Anthem, Inc., (Anthem) and Express Scripts, Inc., (Express Scripts) had a big win this week, creating another setback for plaintiffs filing ERISA lawsuits against pharmacy benefits managers (PBMs). On December 7, 2020, the Second Circuit Court of Appeals upheld U.S. District Judge Edgardo Ramos’s decision that Anthem and Express Scripts did not violate fiduciary obligations under the Employer Retirement Income Security Act (ERISA) because neither party acted as an ERISA fiduciary with regard to decisions that allegedly led to higher prescription drug prices for patients and plans. (See Doe v. Express Scripts, Inc., 2020 WL 7133860, (C.A.2 (N.Y.), 2020)).

Traditionally, employers and health insurers like Anthem partner with PBMs like Express Scripts to manage health plan prescription medication programs. In turn, PBMs leverage their pharmacy networks to bring down the costs of prescription drugs for patients and insurers. However, in recent years, PBMs have come under increased scrutiny as prescription drug pricing has become a hot button issue. PBM critics assert that PBMs often (1) set drug copayment amounts at prices that exceed the actual cost of the prescription, and (2) subsequently “claw back” the excess amount from the pharmacies while keeping the difference. The Second Circuit’s most recent decision adds to the growing body of case law addressing the question of whether PBMs owe a fiduciary duty to ERISA plan participants when entering into arrangements that may result in PBMs receiving clawback payments.

The original lawsuit, filed in 2016, relates to a 10-year PBM agreement signed between Anthem and Express Scripts in December 2009. As part of the agreement, Express Scripts acquired three PBM companies owned by Anthem (the NextRx Companies). Plaintiffs asserted that the multi-billion-dollar deal between Anthem and Express Scripts led to plans and plan participants overpaying for prescription drugs. The plaintiffs argued that by agreeing to the 2009 arrangement, Anthem consented to allow Express Scripts “to charge far more for prescription drugs than the industry standard.” Plaintiffs argued that the defendants were ERISA fiduciaries and that accepting clawback payments amounted to a breach of their fiduciary duties.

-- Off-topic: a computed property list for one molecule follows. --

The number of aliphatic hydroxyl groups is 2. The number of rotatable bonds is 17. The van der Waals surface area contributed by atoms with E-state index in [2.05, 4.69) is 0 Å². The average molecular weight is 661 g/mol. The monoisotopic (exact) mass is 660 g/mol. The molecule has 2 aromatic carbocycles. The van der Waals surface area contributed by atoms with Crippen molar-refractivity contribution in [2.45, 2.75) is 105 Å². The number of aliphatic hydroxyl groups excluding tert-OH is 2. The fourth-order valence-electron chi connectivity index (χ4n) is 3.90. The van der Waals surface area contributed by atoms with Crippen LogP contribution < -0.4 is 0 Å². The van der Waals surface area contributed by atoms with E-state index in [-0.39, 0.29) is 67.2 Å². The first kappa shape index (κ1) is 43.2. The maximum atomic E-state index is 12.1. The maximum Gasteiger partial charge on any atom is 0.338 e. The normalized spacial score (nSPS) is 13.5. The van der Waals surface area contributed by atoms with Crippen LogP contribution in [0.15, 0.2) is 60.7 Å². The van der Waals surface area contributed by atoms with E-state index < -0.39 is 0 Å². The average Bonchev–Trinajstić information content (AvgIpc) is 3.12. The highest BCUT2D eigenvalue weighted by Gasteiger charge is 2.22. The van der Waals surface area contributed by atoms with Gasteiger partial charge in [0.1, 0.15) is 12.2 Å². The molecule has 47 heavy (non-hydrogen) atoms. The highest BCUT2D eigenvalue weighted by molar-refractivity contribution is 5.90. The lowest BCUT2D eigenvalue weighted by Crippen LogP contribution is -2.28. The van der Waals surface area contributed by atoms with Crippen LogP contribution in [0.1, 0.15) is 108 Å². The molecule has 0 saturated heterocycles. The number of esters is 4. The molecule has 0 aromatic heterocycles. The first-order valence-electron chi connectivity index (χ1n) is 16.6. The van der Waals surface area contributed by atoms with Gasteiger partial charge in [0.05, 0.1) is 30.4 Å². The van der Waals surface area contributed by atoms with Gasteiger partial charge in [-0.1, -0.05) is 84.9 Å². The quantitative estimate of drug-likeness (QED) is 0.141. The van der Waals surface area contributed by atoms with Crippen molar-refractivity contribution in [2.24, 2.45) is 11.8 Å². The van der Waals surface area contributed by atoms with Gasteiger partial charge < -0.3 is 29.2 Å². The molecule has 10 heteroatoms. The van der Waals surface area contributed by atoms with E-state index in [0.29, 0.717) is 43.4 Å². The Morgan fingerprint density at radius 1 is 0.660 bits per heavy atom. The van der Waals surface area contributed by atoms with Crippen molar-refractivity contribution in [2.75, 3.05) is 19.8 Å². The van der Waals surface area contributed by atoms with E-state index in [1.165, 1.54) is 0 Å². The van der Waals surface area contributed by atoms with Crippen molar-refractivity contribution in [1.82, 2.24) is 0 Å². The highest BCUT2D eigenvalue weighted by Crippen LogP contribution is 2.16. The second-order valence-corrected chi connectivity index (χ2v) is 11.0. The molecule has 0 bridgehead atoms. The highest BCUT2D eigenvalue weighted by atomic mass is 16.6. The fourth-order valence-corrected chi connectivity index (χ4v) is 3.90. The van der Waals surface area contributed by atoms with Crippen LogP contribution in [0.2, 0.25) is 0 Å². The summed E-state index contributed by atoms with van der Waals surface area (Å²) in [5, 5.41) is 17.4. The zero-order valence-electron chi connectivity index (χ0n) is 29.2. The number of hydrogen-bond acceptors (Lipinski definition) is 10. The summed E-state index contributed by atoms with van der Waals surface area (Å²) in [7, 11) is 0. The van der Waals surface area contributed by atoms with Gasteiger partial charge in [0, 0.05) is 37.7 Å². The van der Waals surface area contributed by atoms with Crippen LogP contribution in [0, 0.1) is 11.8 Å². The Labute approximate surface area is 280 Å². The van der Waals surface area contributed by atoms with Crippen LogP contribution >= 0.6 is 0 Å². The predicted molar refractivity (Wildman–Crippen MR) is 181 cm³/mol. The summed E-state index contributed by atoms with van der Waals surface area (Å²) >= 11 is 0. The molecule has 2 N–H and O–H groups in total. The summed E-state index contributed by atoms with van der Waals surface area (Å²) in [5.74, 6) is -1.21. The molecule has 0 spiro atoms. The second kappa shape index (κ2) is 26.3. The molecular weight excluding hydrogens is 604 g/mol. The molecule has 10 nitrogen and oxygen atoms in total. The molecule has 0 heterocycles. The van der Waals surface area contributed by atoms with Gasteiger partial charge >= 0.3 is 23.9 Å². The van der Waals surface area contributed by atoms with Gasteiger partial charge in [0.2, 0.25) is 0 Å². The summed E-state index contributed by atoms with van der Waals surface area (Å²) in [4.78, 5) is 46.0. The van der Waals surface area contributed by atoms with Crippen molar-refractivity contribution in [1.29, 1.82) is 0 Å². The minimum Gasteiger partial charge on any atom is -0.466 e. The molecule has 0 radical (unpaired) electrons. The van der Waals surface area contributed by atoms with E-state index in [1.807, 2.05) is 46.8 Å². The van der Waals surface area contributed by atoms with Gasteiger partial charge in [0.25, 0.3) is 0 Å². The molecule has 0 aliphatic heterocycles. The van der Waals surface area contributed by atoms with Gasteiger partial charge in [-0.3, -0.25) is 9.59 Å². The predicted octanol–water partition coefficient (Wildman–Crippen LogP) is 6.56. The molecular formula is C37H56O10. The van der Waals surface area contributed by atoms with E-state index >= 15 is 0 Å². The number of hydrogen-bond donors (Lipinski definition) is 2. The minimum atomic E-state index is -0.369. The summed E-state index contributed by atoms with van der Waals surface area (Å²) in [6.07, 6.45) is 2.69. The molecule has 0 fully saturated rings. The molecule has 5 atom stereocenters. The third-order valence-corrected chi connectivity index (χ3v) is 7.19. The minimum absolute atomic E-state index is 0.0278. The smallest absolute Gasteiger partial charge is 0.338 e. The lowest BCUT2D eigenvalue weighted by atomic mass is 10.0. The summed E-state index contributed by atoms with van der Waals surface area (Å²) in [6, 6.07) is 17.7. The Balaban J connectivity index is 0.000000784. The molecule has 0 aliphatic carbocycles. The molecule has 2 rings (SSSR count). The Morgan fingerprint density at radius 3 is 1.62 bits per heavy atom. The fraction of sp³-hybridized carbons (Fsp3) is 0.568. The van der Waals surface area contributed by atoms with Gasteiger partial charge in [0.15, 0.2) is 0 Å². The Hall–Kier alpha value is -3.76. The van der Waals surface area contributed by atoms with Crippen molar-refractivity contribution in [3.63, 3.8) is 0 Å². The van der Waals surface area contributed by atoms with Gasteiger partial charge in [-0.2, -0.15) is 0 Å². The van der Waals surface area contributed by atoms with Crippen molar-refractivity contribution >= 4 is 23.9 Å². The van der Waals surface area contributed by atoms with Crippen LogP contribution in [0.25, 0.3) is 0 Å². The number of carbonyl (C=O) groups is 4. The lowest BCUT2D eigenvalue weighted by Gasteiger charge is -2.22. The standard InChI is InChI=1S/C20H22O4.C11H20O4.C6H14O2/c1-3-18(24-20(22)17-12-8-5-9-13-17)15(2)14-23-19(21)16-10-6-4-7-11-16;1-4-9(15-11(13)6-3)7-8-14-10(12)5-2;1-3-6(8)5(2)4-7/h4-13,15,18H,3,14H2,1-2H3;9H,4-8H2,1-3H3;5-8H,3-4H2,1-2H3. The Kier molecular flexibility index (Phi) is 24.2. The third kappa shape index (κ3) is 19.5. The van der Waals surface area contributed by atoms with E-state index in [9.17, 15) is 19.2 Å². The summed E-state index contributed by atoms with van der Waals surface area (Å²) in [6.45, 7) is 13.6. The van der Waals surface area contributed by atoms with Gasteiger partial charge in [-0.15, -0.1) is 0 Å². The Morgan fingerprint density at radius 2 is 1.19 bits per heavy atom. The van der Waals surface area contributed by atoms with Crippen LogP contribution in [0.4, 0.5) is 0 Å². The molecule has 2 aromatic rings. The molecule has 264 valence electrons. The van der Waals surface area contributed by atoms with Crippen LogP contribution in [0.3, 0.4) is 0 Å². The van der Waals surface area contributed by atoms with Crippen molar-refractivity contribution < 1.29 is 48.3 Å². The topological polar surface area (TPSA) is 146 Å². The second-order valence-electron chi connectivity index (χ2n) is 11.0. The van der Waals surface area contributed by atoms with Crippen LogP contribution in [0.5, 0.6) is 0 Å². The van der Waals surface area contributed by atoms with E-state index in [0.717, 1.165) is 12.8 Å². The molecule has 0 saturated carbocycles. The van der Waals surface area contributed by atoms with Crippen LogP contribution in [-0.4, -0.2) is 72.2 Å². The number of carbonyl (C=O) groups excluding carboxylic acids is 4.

In 2018, the district court granted Express Scripts and Anthem’s motions to dismiss for failure to state a claim upon which relief could be granted. In the 2018 dismissal, the court determined that Express Scripts was not acting as a fiduciary when it operated as a service provider following the terms of its PBM agreement. The district court also noted that Anthem made a business decision, not a fiduciary decision, to sell the NextRx Companies.

The Second Circuit agreed with the district court that Anthem was not acting as a fiduciary when it sold the NextRx Companies to Express Scripts. “This Court previously found that the decision to sell a corporate asset is not a fiduciary decision – even if the sale affects an ERISA plan.” In addition, the Second Circuit also determined that the district court correctly held that Express Scripts was not a fiduciary. It held that “when a PBM sets prices for prescription drugs pursuant to the terms of a contract, it is not exercising discretionary authority and therefore not acting as an ERISA fiduciary.”

Plaintiffs’ counsel has signaled that they may pursue another appeal. However, this case has weakened theories regarding PBMs breaching fiduciary duties under ERISA. In the meantime, there will also be ramifications for plan sponsors moving forward. Plan sponsors should continue to (1) review the terms of PBM agreements to remain informed about pricing arrangements and (2) emphasize plan participant education regarding prescription drug cost options.

In a separate, but related court ruling from the U.S. Supreme Court, the Justices appear to have provided a way forward for states to assert their regulatory power over PBMs. (See Rutledge v. Pharmaceutical Care Management Association, 2020 WL 7250098 (U.S., 2020)). We will follow up with a separate informational blog on that topic soon.